A more humane society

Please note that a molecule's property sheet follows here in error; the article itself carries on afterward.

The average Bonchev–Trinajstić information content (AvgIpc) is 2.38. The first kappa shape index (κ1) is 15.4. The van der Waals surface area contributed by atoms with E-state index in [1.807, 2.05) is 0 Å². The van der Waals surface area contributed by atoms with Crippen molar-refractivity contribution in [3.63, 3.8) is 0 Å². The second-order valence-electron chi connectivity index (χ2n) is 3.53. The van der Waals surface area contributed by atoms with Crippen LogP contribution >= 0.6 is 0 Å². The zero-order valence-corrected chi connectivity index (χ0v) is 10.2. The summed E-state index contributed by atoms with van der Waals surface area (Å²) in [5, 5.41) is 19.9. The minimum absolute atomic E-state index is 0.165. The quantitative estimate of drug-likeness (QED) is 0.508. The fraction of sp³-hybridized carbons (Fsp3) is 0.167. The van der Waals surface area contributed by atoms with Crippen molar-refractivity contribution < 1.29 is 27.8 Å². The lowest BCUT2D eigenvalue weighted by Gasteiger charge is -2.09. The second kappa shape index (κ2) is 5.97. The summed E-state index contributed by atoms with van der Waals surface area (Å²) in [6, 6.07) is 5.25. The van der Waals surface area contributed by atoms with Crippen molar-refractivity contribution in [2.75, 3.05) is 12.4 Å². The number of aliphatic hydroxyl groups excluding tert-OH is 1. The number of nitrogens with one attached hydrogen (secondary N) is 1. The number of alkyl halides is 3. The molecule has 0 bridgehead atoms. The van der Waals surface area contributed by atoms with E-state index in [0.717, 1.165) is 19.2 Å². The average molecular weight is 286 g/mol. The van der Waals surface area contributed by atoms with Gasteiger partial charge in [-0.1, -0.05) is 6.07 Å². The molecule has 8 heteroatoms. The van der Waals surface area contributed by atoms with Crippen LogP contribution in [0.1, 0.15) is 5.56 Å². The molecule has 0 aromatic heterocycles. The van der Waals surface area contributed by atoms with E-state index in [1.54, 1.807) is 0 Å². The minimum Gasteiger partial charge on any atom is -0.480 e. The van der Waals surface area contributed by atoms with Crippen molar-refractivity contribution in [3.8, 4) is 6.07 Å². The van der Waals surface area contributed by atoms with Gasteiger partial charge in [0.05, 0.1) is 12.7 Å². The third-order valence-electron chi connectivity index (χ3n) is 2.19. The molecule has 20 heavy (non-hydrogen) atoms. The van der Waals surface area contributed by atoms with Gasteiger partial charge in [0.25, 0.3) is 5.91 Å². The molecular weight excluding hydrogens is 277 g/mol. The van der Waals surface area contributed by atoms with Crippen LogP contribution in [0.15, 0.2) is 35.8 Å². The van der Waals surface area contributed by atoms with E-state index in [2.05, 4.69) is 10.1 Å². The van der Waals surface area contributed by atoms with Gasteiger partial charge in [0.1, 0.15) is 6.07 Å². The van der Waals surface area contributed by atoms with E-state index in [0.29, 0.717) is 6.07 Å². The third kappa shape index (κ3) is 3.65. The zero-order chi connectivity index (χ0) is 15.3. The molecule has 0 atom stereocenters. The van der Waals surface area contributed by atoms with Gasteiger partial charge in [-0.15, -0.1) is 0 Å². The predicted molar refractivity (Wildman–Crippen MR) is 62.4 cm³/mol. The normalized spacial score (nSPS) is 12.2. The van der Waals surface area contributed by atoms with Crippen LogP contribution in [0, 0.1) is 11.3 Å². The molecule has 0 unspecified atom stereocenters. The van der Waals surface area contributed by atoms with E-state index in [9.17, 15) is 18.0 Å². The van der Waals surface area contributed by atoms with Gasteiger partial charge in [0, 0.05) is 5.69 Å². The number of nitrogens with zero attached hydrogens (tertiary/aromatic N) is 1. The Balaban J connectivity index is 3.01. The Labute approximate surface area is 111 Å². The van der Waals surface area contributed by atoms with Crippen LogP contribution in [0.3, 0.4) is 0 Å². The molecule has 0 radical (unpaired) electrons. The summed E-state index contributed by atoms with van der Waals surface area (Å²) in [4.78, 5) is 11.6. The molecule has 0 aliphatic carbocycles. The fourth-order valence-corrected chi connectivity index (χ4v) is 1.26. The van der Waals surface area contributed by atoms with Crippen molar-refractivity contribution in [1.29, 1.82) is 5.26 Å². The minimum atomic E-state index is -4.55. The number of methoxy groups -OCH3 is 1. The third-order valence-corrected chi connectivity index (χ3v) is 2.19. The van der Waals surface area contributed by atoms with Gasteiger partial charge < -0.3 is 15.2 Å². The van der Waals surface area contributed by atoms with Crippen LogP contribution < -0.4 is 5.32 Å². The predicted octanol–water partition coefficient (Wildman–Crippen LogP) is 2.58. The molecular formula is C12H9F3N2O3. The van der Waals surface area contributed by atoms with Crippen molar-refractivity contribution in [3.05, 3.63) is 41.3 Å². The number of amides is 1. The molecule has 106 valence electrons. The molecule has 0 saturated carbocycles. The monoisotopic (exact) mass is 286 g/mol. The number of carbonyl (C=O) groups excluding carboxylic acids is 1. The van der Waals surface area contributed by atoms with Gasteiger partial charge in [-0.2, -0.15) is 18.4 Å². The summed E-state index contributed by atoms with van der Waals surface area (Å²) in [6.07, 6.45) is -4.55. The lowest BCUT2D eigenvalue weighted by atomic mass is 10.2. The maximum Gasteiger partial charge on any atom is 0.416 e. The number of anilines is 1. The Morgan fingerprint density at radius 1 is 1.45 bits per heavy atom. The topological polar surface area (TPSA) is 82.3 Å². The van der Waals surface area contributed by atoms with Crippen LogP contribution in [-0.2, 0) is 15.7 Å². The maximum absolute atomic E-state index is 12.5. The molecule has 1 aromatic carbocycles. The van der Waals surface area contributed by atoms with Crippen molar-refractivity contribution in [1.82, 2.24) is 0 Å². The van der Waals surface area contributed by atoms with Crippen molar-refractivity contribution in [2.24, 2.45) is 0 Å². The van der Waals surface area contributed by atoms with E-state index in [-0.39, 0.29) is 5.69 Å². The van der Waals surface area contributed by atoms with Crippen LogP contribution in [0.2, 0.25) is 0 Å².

May, Brett A.